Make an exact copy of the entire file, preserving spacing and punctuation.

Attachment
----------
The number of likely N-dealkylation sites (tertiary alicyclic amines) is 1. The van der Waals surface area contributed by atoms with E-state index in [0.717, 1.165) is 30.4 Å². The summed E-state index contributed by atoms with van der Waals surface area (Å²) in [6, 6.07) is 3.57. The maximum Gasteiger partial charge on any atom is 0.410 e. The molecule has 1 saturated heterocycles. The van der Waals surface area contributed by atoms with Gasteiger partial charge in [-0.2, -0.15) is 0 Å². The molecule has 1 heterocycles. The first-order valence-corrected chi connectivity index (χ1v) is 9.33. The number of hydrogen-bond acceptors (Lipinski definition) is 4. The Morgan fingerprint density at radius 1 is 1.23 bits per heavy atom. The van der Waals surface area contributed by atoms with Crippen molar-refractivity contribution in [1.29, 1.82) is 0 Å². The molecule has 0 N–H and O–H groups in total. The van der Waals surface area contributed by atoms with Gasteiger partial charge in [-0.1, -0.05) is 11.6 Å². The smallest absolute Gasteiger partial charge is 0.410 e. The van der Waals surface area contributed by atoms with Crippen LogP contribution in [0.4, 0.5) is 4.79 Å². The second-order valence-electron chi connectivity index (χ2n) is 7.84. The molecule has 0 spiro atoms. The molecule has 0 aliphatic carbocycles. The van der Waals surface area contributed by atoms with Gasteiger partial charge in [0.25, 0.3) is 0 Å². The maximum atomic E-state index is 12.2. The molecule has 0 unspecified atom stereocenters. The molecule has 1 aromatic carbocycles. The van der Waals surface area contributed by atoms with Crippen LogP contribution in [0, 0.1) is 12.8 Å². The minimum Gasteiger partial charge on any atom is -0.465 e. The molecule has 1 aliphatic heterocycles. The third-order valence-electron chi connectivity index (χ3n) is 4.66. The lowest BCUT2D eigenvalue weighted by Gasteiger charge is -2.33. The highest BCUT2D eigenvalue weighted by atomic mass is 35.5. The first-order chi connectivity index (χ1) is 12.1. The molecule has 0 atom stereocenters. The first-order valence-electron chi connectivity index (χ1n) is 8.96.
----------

The number of likely N-dealkylation sites (tertiary alicyclic amines) is 1. The van der Waals surface area contributed by atoms with E-state index in [0.717, 1.165) is 30.4 Å². The summed E-state index contributed by atoms with van der Waals surface area (Å²) in [6, 6.07) is 3.57. The maximum Gasteiger partial charge on any atom is 0.410 e. The molecule has 1 saturated heterocycles. The van der Waals surface area contributed by atoms with Gasteiger partial charge in [-0.2, -0.15) is 0 Å². The molecule has 1 heterocycles. The first-order valence-corrected chi connectivity index (χ1v) is 9.33. The number of hydrogen-bond acceptors (Lipinski definition) is 4. The Morgan fingerprint density at radius 1 is 1.23 bits per heavy atom. The van der Waals surface area contributed by atoms with Crippen molar-refractivity contribution in [1.29, 1.82) is 0 Å². The molecule has 0 N–H and O–H groups in total. The van der Waals surface area contributed by atoms with Gasteiger partial charge in [-0.1, -0.05) is 11.6 Å². The smallest absolute Gasteiger partial charge is 0.410 e. The van der Waals surface area contributed by atoms with Crippen LogP contribution in [0.4, 0.5) is 4.79 Å². The second-order valence-electron chi connectivity index (χ2n) is 7.84. The molecule has 0 spiro atoms. The molecule has 0 aliphatic carbocycles. The van der Waals surface area contributed by atoms with Gasteiger partial charge in [0.25, 0.3) is 0 Å². The maximum atomic E-state index is 12.2. The molecule has 0 unspecified atom stereocenters. The molecule has 1 aromatic carbocycles. The van der Waals surface area contributed by atoms with Crippen LogP contribution in [0, 0.1) is 12.8 Å². The minimum Gasteiger partial charge on any atom is -0.465 e. The molecule has 1 aliphatic heterocycles. The third-order valence-electron chi connectivity index (χ3n) is 4.66. The lowest BCUT2D eigenvalue weighted by Gasteiger charge is -2.33. The highest BCUT2D eigenvalue weighted by atomic mass is 35.5. The first-order chi connectivity index (χ1) is 12.1. The molecule has 0 atom stereocenters. The first-order valence-electron chi connectivity index (χ1n) is 8.96.